We talk to the Art Baby founder about why the predominantly old white cis male art scene needs to change.
Grace Miceli is the 26-year-old artist who doesn't take shit from anybody. Bored of seeing work by old white cis men, in 2011 the Chicago-born, New York-based creative launched her own online gallery, giving visibility to a variety of voices. Comprising over 30 internet-based artists, Art Baby is a space where women are taken seriously, where comments like "my kid could do that" are rebuffed with remarks like "but they didn't", where you don't have to be perfect, where you can still be figuring out the kind of artist you want to be, where the color pink is synonymous with female empowerment, and where art is ultimately accessible to anyone with wifi. In short: it's the future, and we couldn't be more excited about it.
When did you first become interested in art?
My mom is an artist, specifically a glass blower, so when I was younger I was lucky to be exposed to it. I just always wanted to do it. I remember being young and feeling the satisfaction of creating something that people wanted to look at. There are photos of me when I was maybe seven years old and I hung up art that my brother and I had made all around our apartment in Chicago and I'm carrying a briefcase and wearing my dad's blazer, ready to sell some art to my mom, I guess.
How would you describe your aesthetic?
My kid could draw that, but they didn't.
What's the story behind Art Baby? Why the name baby?
I was living in the middle of the woods and feeling bored and uninspired by not having the active artistic community that I was used to having when I was a student. I was seeing all this cool art online - Tumblr mostly at the time - so I wanted to try and re-focus some attention on the work I found particularly interesting, so I made the website for Art Baby Gallery. I've always wanted my own gallery space, but that's really expensive and I was living in Vermont at the time, so Art Baby started as a simple alternative. Baby is a reference to youth, more specifically youth in relation to an artistic career. It's also a term of endearment, like I call my friends "babygirl." It's a playful term reserved for someone that you really like.
What do you stand for?
Right now, my focus is using the platform that I have to give exposure to artists who otherwise are underrepresented or overlooked by the traditional art world.
What do you look for when approaching an artist?
Usually an artist who is using the internet as the main platform to showcase and interact with their work, but whose work isn't what one might call "net art." I'm interested in artists who are still figuring it out, ones who are not already established. Now I get so many submissions, it's great to see the interest in exhibiting online grow.
What's so great about art in the digital age?
Accessibility. You don't need to spend hundreds of dollars on oil paints and stretched canvases or live in a major city to have your work be seen. In the past so many female artists never gained recognition until they were old or already dead, so it's exciting that so many young artists have these new channels through which they can find exposure online and communicate and support each other along the way. Artistic communities exist online despite geographic location and that's so cool to me. I think there has been an expansion to the definition of what it means to be an artist as new mediums have been developed in the digital age.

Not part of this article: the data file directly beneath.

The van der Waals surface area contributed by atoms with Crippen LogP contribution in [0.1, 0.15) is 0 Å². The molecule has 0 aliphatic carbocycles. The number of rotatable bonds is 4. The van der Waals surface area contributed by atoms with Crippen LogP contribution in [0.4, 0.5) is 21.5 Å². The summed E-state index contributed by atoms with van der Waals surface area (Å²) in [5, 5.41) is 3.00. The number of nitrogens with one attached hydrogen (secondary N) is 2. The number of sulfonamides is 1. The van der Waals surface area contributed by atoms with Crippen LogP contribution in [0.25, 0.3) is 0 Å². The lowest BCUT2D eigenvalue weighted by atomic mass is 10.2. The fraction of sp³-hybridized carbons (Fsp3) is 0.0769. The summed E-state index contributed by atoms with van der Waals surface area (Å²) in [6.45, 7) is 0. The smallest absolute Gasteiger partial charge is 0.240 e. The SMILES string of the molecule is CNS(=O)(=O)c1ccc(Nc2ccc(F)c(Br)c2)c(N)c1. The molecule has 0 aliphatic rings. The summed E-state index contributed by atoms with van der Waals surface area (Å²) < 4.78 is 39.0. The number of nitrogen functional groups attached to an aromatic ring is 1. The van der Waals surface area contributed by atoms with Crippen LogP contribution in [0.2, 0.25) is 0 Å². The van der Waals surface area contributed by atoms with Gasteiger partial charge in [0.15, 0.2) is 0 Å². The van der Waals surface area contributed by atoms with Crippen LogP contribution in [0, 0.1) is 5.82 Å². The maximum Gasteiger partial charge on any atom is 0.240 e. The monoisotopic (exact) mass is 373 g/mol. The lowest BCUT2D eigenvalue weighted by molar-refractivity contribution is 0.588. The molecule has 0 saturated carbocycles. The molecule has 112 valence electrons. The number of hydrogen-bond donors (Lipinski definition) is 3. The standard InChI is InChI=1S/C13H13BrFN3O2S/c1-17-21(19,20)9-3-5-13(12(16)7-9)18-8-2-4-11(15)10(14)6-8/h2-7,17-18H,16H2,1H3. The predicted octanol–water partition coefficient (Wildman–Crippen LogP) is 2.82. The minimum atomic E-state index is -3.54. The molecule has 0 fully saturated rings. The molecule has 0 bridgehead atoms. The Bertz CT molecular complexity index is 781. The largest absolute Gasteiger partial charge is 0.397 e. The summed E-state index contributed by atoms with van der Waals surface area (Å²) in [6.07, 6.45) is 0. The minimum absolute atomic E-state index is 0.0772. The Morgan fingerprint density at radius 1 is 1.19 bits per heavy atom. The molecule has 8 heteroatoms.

A lot of the artists featured on the site borrow the tropes of girlishness - the color pink, frilly knickers, references to Polly Pocket - as a means of female empowerment. To what extent can you call this authentically feminist?
I think that it can be difficult as a female artist to be taken seriously, no matter what type of work you are making. There's this notion that if something is pink and cute it's not clever or informed or has any depth. As young females we have all of these objects and imagery pushed upon us to consume and relate to, and then when we become adults we're basically told that if we're going to align ourselves with these same aesthetics we can't be taken seriously. So I think work in that vein is saying "fuck you" to that idea. It's authentically feminist because the artist creating it identifies it as such.
What are the dangers of feminism as a trend?
I think that's a silly notion. I don't think a person becomes a feminist for a few months and then stops when it's not cool anymore. If someone becomes introduced to feminism through girls that the media is currently deeming "trendy" I see absolutely nothing wrong with that. Not everyone is privileged to have academia to introduce them to feminist theory, so if you discover feminism through Tumblr, that's awesome too. Of course it's important that feminism isn't understood simply as "girl power" or proudly wearing the color pink, but I think we need to give young females more credit than to assume that's where their understanding of feminism stops.
What do you say to those who doubt the credibility of internet art?
I visit galleries in Chelsea and I see mostly work by old cis straight white men, and that's so boring to me. When I look at art online I see so many different experiences and voices represented that have been missing in the traditional art world for so long. That's starting to change but not at the pace that it is online. If credibility is being issued by those currently in power and control at those institutions, I couldn't care less about it.
What are you working on at the moment?
I'm curating Art Baby Gallery's first IRL show, Girls At Night On The Internet, which I'm really excited about. It's going to be a group show in Brooklyn, I'll be announcing more details about it soon.
Girls At Night On The Internet will be showing at Alt Space gallery in Brooklyn from August 21st
Text Tish Weinstock